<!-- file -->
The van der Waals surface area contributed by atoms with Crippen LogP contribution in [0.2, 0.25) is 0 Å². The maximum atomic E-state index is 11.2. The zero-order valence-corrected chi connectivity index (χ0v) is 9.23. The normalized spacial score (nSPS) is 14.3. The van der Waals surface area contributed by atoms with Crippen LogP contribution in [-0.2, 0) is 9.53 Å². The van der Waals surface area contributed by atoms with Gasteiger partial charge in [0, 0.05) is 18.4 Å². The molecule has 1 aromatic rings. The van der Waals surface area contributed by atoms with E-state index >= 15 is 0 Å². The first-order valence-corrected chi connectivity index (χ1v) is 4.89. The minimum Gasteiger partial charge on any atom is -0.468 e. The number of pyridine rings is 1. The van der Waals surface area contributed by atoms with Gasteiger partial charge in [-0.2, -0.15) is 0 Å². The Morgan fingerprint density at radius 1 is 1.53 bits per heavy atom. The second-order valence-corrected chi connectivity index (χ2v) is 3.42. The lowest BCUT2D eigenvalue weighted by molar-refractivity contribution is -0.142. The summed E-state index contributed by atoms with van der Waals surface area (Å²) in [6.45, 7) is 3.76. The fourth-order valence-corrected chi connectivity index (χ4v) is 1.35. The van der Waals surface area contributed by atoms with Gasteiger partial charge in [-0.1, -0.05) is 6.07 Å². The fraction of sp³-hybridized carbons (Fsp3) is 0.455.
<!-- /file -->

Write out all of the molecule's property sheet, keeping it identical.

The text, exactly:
The van der Waals surface area contributed by atoms with Crippen LogP contribution in [0.2, 0.25) is 0 Å². The maximum atomic E-state index is 11.2. The zero-order valence-corrected chi connectivity index (χ0v) is 9.23. The normalized spacial score (nSPS) is 14.3. The van der Waals surface area contributed by atoms with Crippen LogP contribution in [-0.2, 0) is 9.53 Å². The van der Waals surface area contributed by atoms with Gasteiger partial charge in [0, 0.05) is 18.4 Å². The molecule has 1 aromatic rings. The van der Waals surface area contributed by atoms with E-state index >= 15 is 0 Å². The first-order valence-corrected chi connectivity index (χ1v) is 4.89. The minimum Gasteiger partial charge on any atom is -0.468 e. The number of pyridine rings is 1. The van der Waals surface area contributed by atoms with Gasteiger partial charge in [-0.2, -0.15) is 0 Å². The Morgan fingerprint density at radius 1 is 1.53 bits per heavy atom. The second-order valence-corrected chi connectivity index (χ2v) is 3.42. The lowest BCUT2D eigenvalue weighted by molar-refractivity contribution is -0.142. The summed E-state index contributed by atoms with van der Waals surface area (Å²) in [6.45, 7) is 3.76. The fourth-order valence-corrected chi connectivity index (χ4v) is 1.35. The van der Waals surface area contributed by atoms with Gasteiger partial charge in [-0.1, -0.05) is 6.07 Å². The fraction of sp³-hybridized carbons (Fsp3) is 0.455.